Third National Climate Assessment Released

Climate Change Photo Joanna SchroederA draft of the Third National Climate Assessment (NCA) has been released by the Climate Assessment Development Advisory Committee (NCADAC).  The committee says this is the most peer-reviewed analysis of climate change impacts on the United States. The assessment was written by 240 scientists and other experts from academia; local, state, and federal government; business; and the non‐profit sector. The public can review the draft and submit comments, and the final draft is expected to be released in early 2014.

Several key findings include new and stronger evidence that global climate is changing, extreme weather and climate events are increasing, and that the increase is related to human activities. In addition, the report finds:

  • Global climate is changing, and this is apparent across the US in a wide range of observations. The climate change of the past 50 years is due primarily to human activities, predominantly the burning of fossil fuels and is expected to accelerate if action is not taken.
  • Some extreme weather and climate events have increased in recent decades, and there is new and stronger evidence that many of these increases are related to human activities.
  • Impacts related to climate change are already evident in many sectors and are expected to become increasingly challenging across the nation throughout this century and beyond.
  • Climate change threatens human health and well-being in many ways, including impacts from increased extreme weather events, wildfire, decreased air quality, diseases transmitted by insects food and water and threats to mental health. Continue reading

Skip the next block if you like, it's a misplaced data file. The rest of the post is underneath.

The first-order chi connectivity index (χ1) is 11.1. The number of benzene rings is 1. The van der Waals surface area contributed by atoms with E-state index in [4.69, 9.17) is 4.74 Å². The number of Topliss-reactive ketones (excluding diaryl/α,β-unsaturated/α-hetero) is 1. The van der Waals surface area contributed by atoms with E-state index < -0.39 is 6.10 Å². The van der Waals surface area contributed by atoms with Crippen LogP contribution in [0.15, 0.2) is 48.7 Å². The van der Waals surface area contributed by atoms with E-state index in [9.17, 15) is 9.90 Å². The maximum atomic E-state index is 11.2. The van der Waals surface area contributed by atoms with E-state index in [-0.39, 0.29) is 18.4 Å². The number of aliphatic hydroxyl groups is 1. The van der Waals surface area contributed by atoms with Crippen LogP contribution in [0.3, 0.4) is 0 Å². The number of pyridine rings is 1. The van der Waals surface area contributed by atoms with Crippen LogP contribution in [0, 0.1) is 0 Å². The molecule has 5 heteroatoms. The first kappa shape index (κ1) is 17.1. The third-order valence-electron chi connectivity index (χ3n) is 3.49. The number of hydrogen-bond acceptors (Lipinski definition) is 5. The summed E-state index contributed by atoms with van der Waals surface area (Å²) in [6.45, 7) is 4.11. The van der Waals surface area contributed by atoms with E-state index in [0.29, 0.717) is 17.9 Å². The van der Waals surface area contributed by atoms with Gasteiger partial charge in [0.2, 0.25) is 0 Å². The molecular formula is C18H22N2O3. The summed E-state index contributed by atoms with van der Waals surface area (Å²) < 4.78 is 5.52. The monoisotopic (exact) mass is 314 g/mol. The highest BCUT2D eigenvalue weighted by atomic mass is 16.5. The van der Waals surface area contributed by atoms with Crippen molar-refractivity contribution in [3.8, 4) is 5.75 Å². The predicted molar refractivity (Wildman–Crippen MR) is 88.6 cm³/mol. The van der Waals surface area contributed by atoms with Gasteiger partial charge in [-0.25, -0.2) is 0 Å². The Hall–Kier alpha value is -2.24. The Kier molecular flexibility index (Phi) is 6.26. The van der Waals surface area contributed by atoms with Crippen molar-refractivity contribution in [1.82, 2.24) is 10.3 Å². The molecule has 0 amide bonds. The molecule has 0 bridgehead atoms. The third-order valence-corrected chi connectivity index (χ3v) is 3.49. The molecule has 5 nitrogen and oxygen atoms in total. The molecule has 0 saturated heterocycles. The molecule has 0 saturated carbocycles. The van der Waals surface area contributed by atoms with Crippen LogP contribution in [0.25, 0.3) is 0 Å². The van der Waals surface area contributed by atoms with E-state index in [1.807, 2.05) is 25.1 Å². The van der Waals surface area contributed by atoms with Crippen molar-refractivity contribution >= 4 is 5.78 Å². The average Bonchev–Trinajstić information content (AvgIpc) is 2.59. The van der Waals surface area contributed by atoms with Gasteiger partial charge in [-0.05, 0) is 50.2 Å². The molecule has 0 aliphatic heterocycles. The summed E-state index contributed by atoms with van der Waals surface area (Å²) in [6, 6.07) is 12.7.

EPA Administrator Lisa Jackson Steps Down

After nearly four years as the Administrator for the Environmental Protection Agency (EPA), Lisa Jackson has announced in a statement that she would be stepping down as President Obama begins his second term. While reports say she gave no specific reason for leaving her position, she said in a statement, “I will leave the EPA confident the ship is sailing in the right direction, and ready in my own life for new challenges, time with my family and new opportunities to make a difference.”

Lisa-Jackson EPAUnder Jackson’s tutelage, the EPA approved the use of E15 in vehicles and light duty trucks manufactured after 2001. She also announced in 2009, during COP15, that carbon dioxide is a greenhouse gas pollutant, and as such, could be monitored. At the time, both of these decisions caused heated debate that still continues.

In a separate statement, Obama said Jackson has been “an important part of my team.” He thanked her for serving and praised her “unwavering commitment” to the public’s health.

In reaction to her departure, Tom Buis CEO of Growth Energy said, “Administrator Jackson has been a dedicated advocate for the renewable fuels industry and her work to reduce our nation’s addiction to foreign oil, while providing cleaner air and a better environment, should be commended.  As Administrator of the Environmental Protection Agency, she should be applauded for all she has done to advance biofuels and a cleaner, better environment. Growth Energy wishes her well and thanks her for her tireless work during her time at the EPA.”

Bob Dinneen, President and CEO of the Renewable Fuels Association (RFA), added, “Administrator Jackson put into action the Obama Administration’s commitment to ethanol and other biofuels. During her tenure, she cleared the way for E15 giving consumers more choice and savings at the gas pump and she protected the progress that has been made in reducing our dependence of foreign oil by recognizing the importance and inherent flexibility of the RFS. The ethanol industry thanks her for her service and looks forward to working with her successor to continue the growth of America’s domestic renewable fuels industry.”

While Jackson has not announced her next move, there is speculation that she may run for Governor of New Jersey. There has been no announcement of who will take her place.

Biofuels – Bringing Sexy Back?

I was recently forwarded an opinion piece on how to promote biofuels and it struck a cord with me. In June 2011, I published an article in Industrial Biotechnology called “Back to basics: Redefining the biotechnology message.” In it, I said the current messages weren’t working – especially when tied to climate change where public opinion is slipping.